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Archive for the ‘Legal Technology’ Columns

Looking Forward: Forecasting Technology Developments in the Legal System, Redux

It’s about two years since my first forecast column for Slaw, and as the future is always rising to meet us, I thought I would do an updated version as we approach 2023. Some of my forecasts have stayed the same, some have moved from medium or long term to near or medium term, some are new, and some have been removed, but the forecast isn’t very different than the first one I wrote. As before, I’m interested to see any comments you may have on my predictions or things you think I’ve missed.

Here is my revised forecast . . . [more]

Posted in: Legal Technology

ILTACON 2022: the Legal Tech Conference Roars Back

Not since the pandemic began have we seen a live legal tech conference with more than 3000 people onsite, the third largest ILTACON ever. There was no virtual option. So back they came in droves, clearly pumped up at the thought of seeing one another in person. There were also over 160 exhibitors, a good number of them first time exhibitors.

How Was This ILTACON Different?

Overwhelmingly, attendees were talking about the pandemic and how it forced law firm IT departments to support working from home and major changes to workflows. According to ILTA’s 2022 Technology Survey, cloud adoption was . . . [more]

Posted in: Legal Technology

The Case for Algorithmic Skepticism in Law

Algorithms have become ubiquitous in our society, yet they are widely misunderstood. Many of these misunderstandings arise from widespread lack of understanding of the technical basis for what algorithms are and how they function, but even experts often don’t understand how they work, only that they do in many situations. This lack of understanding means that there are both rational and irrational calls for caution as they are adopted further. To balance the benefits from technology adoption and caution, we need to approach these issues carefully and consider what algorithms are being used for and what underlying technology and data . . . [more]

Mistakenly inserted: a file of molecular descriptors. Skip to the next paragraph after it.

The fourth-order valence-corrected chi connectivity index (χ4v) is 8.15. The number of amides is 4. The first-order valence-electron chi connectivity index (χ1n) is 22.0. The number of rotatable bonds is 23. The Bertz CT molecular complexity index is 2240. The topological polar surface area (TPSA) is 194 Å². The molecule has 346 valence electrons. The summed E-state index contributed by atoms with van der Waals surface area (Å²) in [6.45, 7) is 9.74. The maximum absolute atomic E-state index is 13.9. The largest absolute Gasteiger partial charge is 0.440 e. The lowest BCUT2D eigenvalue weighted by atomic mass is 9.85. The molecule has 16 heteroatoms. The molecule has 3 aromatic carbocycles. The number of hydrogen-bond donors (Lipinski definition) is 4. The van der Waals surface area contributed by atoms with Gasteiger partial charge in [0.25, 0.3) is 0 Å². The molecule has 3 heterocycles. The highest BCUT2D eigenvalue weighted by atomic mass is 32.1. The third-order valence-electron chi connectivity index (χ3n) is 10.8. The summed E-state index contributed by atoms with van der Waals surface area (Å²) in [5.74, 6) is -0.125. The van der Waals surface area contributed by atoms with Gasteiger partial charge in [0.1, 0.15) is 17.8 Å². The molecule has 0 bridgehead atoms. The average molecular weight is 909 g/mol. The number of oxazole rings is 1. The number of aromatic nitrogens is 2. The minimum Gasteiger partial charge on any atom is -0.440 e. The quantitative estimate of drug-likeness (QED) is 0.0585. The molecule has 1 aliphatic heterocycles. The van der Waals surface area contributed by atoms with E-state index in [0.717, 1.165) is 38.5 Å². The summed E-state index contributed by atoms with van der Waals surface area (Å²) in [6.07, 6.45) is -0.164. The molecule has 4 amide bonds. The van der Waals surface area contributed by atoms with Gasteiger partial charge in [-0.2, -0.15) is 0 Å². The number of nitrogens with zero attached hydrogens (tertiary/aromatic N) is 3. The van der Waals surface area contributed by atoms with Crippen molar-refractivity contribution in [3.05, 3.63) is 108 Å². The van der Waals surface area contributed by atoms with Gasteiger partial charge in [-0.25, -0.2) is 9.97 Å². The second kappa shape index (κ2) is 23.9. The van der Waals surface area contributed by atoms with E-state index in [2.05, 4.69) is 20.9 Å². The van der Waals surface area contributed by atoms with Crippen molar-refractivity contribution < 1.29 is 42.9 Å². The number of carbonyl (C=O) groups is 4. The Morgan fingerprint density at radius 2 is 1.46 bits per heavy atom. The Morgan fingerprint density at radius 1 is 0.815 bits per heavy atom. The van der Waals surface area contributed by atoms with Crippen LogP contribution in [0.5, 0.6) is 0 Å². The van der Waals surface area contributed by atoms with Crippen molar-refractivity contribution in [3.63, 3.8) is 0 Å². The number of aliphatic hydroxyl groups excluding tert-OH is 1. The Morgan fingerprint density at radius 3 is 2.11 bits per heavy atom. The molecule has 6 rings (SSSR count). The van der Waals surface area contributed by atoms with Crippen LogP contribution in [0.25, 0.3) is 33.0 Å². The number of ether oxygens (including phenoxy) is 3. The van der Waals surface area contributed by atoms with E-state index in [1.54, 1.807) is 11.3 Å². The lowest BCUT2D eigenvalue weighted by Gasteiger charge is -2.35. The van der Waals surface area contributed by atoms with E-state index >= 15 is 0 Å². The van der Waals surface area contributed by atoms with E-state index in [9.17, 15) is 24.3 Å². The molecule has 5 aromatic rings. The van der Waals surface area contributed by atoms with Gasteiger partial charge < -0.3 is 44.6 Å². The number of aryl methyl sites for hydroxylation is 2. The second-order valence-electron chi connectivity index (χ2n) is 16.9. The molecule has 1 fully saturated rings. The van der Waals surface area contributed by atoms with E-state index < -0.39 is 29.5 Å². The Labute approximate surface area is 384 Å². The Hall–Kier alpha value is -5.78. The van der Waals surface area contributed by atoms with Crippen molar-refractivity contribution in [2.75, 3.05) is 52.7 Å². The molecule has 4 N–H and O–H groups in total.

Posted in: Legal Information, Legal Technology

The Danger of Unstructured Data in Law Firms

Unstructured Data – A Problem That’s Been Around for a Long Time

Recently, authors Simek and Nelson had the opportunity to talk to guest Peter Baumann on their Legal Talk Network Digital Detectives podcast. Baumann is the CEO and founder of ActiveNav, a leading data privacy and governance software provider.

As far back as 2008, Baumann was observing the exponential growth of data and specifically unstructured data, the data that sits outside of databases. He noted that today, “the best technology, the best doors and locks and alarm systems won’t stop the bad actors getting into your network. I think . . . [more]

Posted in: Legal Technology

Physical Security in a Transformed World

It has been several years since we wrote on the topic of physical security, but it seems like a good topic now that so many law firms are changing how lawyers work. While there are some law firms demanding that all their lawyers return to work, more and more law firms have settled into a hybrid workplace environment. Many cybersecurity topics are sexier, but maintaining physical security is more critical now than ever.

Old-fashioned Physical Security

Pre-pandemic, we thought about conventional physical security (which some law firms still do not have). We had self-locking doors, security cameras, alarm systems, locked . . . [more]

Posted in: Legal Technology

And Now the Driverless Keyboard

We appear to have crossed another great divide in artificial intelligence. It is not just the constant shuffle of driverless cars in my Silicon Valley neighborhood on their endless driving lessons. Nor is it the machine learning gains in diagnostic accuracy that exceed those so expertly trained in radiology and dermatology. Those are visual advances in machine learning. This time it’s language.

Steven Johnson, in a marvelously well-done article in the New York Times Magazine, sets out what machine learning is making of writing. It is the driverless car equivalent of the keyboard. Just feed in your destination and it . . . [more]

Posted in: Intellectual Property, Legal Publishing, Legal Technology

Did the LSO Hold Back Court Modernization and Performance?